Care to speculate upon what the world would be like now if:
• the escape sequence principle had not been created? or
• if one had the power to now withdraw the escape sequence idea from usage? (IBM did not seek a patent; indeed, a $300 million dollar suit against IBM was unsuccessful because the escape sequence had been put into the public domain)

The following list is illustrative but incomplete. Its purpose is to show how different the world would have been without ESCAPE! Think of your own input to the list.
Here are some things one would miss:
• Video computer monitors (as on personal computers) are gone. With no escape sequences to move cursors, change foreground and background colors, set blinking or inverse, etc., we are back to Teletypewriters and other mechanical aids.
• Writers are back to typewriters, for Word Processing is no more.
• No more making one's own artwork or personal greeting cards.
• Computer graphics hardly exist. No more pictures of a rotating auto chassis, no visual engineering design, no CAD (computer- aided design) for buildings, kitchens, highways, etc.
• No laser printers, whose manuals show hundreds of escape sequences used for their control and operation.
• Various phone services are gone, like checking a bank balance by typing in the account number followed by # and/or *, for these act as escape sequences to the bank computer.
• Other screen applications are gone or reduced in functionality. Airline reservations, for example (we might have to revert to inflexible and published schedules and fares -- which might not be an all-bad idea!).
• Medicine reverts. No nurse's video stations, displays for treadmills, etc.
• Forget air traffic control as we know it now, and all the intelligent displays in submarines and fighter planes.
• Japan, Korea, and China are back to brushwork and linotype fonts for their character sets. The relationship to ASCII is gone.
• Photocomposition cannot shift to subsets of the various symbols of the world, in various sizes, fonts, rotation, etc. Books will thus be more expensive, and rarer.
• And -- No Internet or Web as they are now!"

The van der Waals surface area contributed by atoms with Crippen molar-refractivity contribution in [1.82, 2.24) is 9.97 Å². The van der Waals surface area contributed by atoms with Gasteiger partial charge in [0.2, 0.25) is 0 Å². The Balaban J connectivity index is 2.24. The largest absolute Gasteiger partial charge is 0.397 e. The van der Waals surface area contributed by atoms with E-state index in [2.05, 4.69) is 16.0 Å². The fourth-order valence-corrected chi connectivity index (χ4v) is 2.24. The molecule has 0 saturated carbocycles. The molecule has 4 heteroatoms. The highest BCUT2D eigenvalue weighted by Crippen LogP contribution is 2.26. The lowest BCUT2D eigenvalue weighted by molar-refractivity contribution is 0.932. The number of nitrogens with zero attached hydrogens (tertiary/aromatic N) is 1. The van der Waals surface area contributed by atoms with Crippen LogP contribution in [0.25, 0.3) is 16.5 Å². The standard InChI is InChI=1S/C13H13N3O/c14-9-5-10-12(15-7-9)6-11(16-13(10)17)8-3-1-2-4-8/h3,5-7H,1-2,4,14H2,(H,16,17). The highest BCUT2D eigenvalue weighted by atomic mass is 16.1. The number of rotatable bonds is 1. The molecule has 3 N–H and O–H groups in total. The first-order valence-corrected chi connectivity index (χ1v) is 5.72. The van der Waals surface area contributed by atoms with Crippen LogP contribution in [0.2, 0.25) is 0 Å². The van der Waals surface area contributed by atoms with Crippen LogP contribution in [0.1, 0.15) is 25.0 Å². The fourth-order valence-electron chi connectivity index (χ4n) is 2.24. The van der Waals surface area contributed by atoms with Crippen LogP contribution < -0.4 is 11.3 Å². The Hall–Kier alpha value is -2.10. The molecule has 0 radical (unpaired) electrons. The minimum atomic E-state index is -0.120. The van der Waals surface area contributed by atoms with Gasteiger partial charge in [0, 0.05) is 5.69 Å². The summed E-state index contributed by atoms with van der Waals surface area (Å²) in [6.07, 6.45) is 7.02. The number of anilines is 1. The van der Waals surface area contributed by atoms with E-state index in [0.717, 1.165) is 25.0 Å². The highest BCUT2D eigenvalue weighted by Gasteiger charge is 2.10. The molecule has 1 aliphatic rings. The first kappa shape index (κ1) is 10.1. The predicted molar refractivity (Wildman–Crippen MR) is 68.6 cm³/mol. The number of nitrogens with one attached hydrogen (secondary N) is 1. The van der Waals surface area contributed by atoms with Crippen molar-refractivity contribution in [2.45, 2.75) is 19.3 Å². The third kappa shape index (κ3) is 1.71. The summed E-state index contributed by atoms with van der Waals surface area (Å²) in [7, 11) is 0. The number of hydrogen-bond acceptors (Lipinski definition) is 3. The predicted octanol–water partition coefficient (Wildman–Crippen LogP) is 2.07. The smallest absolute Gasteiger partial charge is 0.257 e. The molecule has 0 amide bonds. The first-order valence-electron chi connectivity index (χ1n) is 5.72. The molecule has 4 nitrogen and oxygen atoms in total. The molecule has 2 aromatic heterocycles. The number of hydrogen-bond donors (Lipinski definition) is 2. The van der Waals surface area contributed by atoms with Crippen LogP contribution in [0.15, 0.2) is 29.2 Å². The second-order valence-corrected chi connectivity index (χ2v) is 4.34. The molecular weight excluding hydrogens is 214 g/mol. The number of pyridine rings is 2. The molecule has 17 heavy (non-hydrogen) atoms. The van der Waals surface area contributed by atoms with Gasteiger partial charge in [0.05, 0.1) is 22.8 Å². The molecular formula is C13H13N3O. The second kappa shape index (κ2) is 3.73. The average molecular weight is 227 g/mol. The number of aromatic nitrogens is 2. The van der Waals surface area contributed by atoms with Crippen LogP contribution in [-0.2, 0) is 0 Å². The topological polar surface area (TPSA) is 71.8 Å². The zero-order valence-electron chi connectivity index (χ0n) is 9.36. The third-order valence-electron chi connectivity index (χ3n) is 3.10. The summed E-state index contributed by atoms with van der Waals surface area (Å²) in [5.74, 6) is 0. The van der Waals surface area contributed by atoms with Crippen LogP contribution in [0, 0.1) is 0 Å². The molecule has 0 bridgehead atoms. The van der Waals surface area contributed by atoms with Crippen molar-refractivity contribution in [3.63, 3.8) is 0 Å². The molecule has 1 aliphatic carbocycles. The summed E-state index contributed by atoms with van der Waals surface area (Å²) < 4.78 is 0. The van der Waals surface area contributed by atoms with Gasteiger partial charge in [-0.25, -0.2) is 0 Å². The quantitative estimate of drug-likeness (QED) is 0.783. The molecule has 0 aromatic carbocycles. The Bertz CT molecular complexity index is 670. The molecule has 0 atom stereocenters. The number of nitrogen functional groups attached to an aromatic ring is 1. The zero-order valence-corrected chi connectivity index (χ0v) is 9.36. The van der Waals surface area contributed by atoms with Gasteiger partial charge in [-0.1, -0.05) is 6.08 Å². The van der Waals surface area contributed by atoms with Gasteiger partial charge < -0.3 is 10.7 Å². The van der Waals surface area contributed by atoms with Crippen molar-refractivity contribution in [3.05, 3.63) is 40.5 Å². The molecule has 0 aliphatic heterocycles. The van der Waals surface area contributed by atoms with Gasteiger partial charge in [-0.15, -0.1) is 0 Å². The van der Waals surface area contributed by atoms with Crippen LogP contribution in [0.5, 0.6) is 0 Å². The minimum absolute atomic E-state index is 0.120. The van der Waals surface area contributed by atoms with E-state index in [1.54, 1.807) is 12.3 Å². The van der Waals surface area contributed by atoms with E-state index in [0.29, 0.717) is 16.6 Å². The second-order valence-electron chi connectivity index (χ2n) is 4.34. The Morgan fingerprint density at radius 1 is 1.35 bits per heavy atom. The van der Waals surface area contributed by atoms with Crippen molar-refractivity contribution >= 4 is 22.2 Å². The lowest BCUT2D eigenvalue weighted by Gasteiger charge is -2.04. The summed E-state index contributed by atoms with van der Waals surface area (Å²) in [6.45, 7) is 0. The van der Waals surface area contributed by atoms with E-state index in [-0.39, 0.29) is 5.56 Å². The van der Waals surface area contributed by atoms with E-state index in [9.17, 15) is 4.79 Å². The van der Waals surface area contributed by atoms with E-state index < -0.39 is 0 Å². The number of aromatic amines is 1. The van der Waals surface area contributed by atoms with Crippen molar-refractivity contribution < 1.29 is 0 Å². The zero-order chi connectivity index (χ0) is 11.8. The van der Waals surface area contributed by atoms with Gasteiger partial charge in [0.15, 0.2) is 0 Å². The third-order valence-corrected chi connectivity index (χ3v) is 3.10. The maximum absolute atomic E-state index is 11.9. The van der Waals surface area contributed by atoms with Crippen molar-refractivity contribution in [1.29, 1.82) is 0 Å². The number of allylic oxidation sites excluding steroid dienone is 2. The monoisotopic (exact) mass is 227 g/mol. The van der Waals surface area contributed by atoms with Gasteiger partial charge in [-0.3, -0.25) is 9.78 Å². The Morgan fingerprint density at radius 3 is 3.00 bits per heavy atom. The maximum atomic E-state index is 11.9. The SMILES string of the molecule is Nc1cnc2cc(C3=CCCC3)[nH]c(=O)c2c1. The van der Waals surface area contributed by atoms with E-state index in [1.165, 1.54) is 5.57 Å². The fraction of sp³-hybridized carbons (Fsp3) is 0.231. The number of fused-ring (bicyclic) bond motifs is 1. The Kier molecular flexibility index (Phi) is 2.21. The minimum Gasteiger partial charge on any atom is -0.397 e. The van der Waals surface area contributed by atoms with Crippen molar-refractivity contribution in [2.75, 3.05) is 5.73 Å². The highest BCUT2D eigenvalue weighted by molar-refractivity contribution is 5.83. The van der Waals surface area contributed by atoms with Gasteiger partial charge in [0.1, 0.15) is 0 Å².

BEST!
SlideRule
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12-01-2019, 04:26 PM
Post: #10
RE: ASCII/ANSI GUI book
(12-01-2019 10:03 AM)Sylvain Cote Wrote:  
(12-01-2019 07:59 AM)BruceH Wrote:  Did it have 'ncurses' in the title? A quick Google shows many books still in print.
curses and ncurses comes from the UNIX world and was not available for MS-DOS

For the record, there were ports of the curses libraries to MS-DOS, notably PCCurses, which later changed its name to PDCurses and is still alive and kicking, although its scope has broadened to other platforms such as OS/2, Windows Console, SDL 1&2, and even X11.

— Ian Abbott
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12-01-2019, 04:33 PM
Post: #11
RE: ASCII/ANSI GUI book
(11-30-2019 11:13 PM)Guido Wrote:  Hello Jonathan

The terms "GUI" and "text windowing" are not compatible[snip]

I know that technically, "GUI" usually involves plotting pixels on a display device to create a windowing system, But, I should have enclosed "GUI" in quotes as it's a small semantic distinction between "TUI" and "CUI".

Quote:The text windowing UI thing is often connected to a programing language. I don't see any connection to a language in your post. Do remember such a connection?

Sorry, but it was so long ago that I can't remember much :/ I think there is a possibility that it *was* some form of C or Pascal running on some form of DOS.

Quote:Another thing could be the publisher of the book. Most of them had an unique design for there books. Maybe you remember something about?

Sorry, can't remember :/

Quote:And when saw you the book in the store?

Around 1993 or so.

Quote:I've programmed several text UIs on PC-/MS-DOS then using multiple languages. And I remember such a book I had then too. As far as I remember it was not connected to a programming language but deeply described the concept. It could be a book from Microsoft Press because I had some of them but I'm not sure. Wait, maybe the abbreviation "SAA" could be part of the title (stands for systems application architecture, an IBM thing from the early 80th).

Thanks for the info! Big Grin I think the book may have been as you described above.

Regards,

Jonathan
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12-01-2019, 04:35 PM
Post: #12
RE: ASCII/ANSI GUI book
(12-01-2019 07:59 AM)BruceH Wrote:  Did it have 'ncurses' in the title? A quick Google shows many books still in print.

I'm not sure, but thanks for the tip! Smile

Regards,

Jonathan
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12-01-2019, 04:37 PM
Post: #13
RE: ASCII/ANSI GUI book
(12-01-2019 04:26 PM)ijabbott Wrote:  
(12-01-2019 10:03 AM)Sylvain Cote Wrote:  curses and ncurses comes from the UNIX world and was not available for MS-DOS

For the record, there were ports of the curses libraries to MS-DOS, notably PCCurses, which later changed its name to PDCurses and is still alive and kicking, although its scope has broadened to other platforms such as OS/2, Windows Console, SDL 1&2, and even X11.